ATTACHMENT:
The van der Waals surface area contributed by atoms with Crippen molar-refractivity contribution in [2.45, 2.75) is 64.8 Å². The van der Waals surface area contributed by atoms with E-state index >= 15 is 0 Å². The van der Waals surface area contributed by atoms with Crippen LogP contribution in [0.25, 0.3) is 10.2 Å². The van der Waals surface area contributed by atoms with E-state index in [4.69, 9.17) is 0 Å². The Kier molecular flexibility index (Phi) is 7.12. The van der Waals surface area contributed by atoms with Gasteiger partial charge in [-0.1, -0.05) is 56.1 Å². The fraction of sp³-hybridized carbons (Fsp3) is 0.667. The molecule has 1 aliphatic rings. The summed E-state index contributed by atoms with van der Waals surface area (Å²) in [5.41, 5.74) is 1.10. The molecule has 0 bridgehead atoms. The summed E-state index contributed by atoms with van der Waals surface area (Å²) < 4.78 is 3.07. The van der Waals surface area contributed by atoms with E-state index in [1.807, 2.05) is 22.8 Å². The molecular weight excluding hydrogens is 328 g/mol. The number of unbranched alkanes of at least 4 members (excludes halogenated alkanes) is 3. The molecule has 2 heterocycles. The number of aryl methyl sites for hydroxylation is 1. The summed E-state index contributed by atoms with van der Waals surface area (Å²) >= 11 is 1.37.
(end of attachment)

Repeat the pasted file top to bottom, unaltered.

The van der Waals surface area contributed by atoms with Crippen molar-refractivity contribution in [2.45, 2.75) is 64.8 Å². The van der Waals surface area contributed by atoms with E-state index >= 15 is 0 Å². The van der Waals surface area contributed by atoms with Crippen LogP contribution in [0.25, 0.3) is 10.2 Å². The van der Waals surface area contributed by atoms with E-state index in [4.69, 9.17) is 0 Å². The Kier molecular flexibility index (Phi) is 7.12. The van der Waals surface area contributed by atoms with Gasteiger partial charge in [-0.1, -0.05) is 56.1 Å². The fraction of sp³-hybridized carbons (Fsp3) is 0.667. The molecule has 1 aliphatic rings. The summed E-state index contributed by atoms with van der Waals surface area (Å²) in [5.41, 5.74) is 1.10. The molecule has 0 bridgehead atoms. The summed E-state index contributed by atoms with van der Waals surface area (Å²) < 4.78 is 3.07. The van der Waals surface area contributed by atoms with E-state index in [1.807, 2.05) is 22.8 Å². The molecular weight excluding hydrogens is 328 g/mol. The number of unbranched alkanes of at least 4 members (excludes halogenated alkanes) is 3. The molecule has 2 heterocycles. The number of aryl methyl sites for hydroxylation is 1. The summed E-state index contributed by atoms with van der Waals surface area (Å²) >= 11 is 1.37.